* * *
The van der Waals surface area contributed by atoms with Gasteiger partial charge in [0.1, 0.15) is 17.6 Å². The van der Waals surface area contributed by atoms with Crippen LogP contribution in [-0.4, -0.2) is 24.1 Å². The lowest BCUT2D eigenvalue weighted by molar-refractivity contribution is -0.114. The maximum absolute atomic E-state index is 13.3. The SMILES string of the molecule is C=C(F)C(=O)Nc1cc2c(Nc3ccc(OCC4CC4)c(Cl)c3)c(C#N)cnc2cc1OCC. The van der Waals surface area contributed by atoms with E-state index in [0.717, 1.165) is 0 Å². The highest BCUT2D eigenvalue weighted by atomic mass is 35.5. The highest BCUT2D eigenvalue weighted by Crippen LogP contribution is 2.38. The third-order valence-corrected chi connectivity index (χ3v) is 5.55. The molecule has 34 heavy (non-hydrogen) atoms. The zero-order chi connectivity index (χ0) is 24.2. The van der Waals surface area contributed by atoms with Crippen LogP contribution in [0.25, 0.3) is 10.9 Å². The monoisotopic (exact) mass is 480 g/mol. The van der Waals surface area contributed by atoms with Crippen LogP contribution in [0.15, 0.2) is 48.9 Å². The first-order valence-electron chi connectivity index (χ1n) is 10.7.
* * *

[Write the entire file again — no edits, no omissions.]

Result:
The van der Waals surface area contributed by atoms with Gasteiger partial charge in [0.1, 0.15) is 17.6 Å². The van der Waals surface area contributed by atoms with Crippen LogP contribution in [-0.4, -0.2) is 24.1 Å². The lowest BCUT2D eigenvalue weighted by molar-refractivity contribution is -0.114. The maximum absolute atomic E-state index is 13.3. The SMILES string of the molecule is C=C(F)C(=O)Nc1cc2c(Nc3ccc(OCC4CC4)c(Cl)c3)c(C#N)cnc2cc1OCC. The van der Waals surface area contributed by atoms with E-state index in [0.717, 1.165) is 0 Å². The highest BCUT2D eigenvalue weighted by atomic mass is 35.5. The highest BCUT2D eigenvalue weighted by Crippen LogP contribution is 2.38. The third-order valence-corrected chi connectivity index (χ3v) is 5.55. The molecule has 34 heavy (non-hydrogen) atoms. The zero-order chi connectivity index (χ0) is 24.2. The van der Waals surface area contributed by atoms with Crippen LogP contribution in [0.25, 0.3) is 10.9 Å². The monoisotopic (exact) mass is 480 g/mol. The van der Waals surface area contributed by atoms with Crippen LogP contribution in [0.15, 0.2) is 48.9 Å². The first-order valence-electron chi connectivity index (χ1n) is 10.7.